Tag

Katsuyuki Nakasuga

Browsing

MotoGP’s Asia-Pacific races tend to get lumped together in the popular imagination. They are “The Flyaways”, formerly three, now four races in parts East, a long way away from the homes of the vast majority of the paddock.

The triple header – Motegi, Phillip Island, and Sepang – is especially susceptible to this, as the three back-to-back races tend to leave the paddock in a state of constant befuddlement, fatigued from jet lag, and spending much of their time on 8+ hour flights between the various venues. Everything tends to become one big blur.

Yet there are vast differences between all four flyaways. Leaving the crushing heat of Thailand, the paddock heads east to Motegi, a track where conditions can be almost Northern European, with mist, rain, and cold mornings.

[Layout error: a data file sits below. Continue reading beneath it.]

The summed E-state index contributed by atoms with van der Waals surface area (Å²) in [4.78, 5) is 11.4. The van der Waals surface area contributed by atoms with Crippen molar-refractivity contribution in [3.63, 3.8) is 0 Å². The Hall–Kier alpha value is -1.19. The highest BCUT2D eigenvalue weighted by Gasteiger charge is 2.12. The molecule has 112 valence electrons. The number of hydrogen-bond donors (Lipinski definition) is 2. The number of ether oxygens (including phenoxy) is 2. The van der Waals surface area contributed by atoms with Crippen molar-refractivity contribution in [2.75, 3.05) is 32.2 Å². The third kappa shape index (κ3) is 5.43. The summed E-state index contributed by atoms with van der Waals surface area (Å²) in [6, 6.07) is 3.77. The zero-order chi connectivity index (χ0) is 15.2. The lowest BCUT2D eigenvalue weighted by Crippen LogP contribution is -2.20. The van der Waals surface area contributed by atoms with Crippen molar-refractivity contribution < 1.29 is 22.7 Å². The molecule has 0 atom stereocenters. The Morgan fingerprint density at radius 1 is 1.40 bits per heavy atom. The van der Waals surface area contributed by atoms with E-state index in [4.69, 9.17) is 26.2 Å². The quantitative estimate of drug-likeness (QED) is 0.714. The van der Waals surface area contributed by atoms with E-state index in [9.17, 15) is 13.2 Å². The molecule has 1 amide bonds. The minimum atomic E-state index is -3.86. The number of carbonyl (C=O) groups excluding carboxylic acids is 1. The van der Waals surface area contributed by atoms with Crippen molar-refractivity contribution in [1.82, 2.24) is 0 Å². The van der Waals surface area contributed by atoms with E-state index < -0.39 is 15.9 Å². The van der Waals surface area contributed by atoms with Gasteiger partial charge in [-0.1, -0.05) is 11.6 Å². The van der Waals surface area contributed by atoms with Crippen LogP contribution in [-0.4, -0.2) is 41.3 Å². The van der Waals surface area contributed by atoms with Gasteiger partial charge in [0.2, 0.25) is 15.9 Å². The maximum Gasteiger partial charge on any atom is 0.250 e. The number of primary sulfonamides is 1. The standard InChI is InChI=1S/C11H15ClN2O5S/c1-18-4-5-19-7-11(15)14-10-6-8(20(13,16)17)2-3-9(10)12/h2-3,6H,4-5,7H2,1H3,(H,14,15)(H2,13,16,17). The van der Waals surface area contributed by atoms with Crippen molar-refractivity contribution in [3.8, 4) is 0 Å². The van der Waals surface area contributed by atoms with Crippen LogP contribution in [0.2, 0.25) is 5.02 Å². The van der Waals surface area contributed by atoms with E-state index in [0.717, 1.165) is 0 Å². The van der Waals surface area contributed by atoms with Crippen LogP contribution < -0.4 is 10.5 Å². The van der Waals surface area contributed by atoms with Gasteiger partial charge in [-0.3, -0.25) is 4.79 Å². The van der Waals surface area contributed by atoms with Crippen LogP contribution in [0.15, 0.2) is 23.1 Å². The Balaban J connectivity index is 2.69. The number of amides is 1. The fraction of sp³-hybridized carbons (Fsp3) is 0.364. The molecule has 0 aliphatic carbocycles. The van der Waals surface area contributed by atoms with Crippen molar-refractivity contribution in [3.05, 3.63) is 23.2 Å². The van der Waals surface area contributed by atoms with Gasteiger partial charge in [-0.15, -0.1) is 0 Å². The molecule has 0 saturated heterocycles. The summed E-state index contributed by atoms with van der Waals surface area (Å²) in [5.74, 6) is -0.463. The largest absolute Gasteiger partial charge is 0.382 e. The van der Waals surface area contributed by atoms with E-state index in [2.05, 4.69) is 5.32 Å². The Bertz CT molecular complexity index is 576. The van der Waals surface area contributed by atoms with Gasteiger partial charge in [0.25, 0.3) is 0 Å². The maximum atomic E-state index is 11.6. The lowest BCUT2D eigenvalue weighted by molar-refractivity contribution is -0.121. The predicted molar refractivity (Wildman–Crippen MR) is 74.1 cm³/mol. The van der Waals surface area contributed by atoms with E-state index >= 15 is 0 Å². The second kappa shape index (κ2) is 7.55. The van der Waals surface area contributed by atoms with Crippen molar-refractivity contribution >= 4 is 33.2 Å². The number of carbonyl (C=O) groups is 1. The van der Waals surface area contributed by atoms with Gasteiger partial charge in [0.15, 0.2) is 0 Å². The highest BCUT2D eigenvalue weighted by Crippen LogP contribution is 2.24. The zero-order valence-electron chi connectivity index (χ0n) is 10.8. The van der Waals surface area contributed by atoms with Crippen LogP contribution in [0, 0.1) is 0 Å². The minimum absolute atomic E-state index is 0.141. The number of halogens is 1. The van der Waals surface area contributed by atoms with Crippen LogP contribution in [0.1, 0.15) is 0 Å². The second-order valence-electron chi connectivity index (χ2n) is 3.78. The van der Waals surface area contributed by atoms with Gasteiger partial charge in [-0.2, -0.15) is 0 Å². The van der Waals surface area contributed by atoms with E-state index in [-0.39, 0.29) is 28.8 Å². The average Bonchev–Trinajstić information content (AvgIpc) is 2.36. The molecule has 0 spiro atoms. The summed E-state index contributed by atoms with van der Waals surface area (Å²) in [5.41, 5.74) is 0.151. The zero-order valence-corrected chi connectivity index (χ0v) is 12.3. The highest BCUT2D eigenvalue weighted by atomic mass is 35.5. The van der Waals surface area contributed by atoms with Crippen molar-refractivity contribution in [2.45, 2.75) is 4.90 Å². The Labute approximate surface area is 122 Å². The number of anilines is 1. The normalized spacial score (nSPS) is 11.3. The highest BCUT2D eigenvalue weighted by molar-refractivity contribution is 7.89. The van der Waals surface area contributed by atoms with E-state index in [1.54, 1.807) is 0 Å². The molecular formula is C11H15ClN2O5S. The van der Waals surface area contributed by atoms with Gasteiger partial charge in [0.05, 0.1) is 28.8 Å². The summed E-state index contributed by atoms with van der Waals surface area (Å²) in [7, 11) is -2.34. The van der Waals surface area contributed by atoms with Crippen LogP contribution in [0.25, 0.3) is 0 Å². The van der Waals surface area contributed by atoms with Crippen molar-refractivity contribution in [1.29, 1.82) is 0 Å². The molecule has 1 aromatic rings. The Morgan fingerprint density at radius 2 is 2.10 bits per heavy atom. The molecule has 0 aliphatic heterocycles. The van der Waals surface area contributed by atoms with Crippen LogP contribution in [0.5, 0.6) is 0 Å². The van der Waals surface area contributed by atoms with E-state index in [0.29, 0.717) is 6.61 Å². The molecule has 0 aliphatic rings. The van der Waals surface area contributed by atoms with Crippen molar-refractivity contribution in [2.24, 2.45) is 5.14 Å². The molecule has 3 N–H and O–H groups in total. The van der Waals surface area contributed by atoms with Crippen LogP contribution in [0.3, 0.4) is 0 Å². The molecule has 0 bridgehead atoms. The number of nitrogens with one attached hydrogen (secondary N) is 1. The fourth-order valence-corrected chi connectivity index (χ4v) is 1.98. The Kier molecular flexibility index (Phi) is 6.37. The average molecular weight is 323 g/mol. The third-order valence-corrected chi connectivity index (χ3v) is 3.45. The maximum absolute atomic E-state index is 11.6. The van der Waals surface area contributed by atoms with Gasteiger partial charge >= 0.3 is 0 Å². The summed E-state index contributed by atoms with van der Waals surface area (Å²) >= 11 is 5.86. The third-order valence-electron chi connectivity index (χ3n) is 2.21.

Across the equator to Australia, and the edge of the Bass Strait, from a massive circuit complex to an old-fashioned facility perched on a cliff above the sea, from stop and go to fast and flowing. Then north again to Malaysia, and more oppressive tropical heat.

Conditions, tracks, and cultures, all are different. Buriram lies in the heart of Thailand, a long way from the tourist-filled beaches. Motegi is up in the hills in central Japan, a place where the 21st Century meets a very traditional culture.

Phillip Island can be boiling hot or arctic cold, those two extremes often within 20 minutes of each other on what is essentially a vacation island. Sepang sits next to Kuala Lumpur, the epitome of a fast-growing Asian city, and a hodgepodge of cultures. The contrasts could hardly be greater.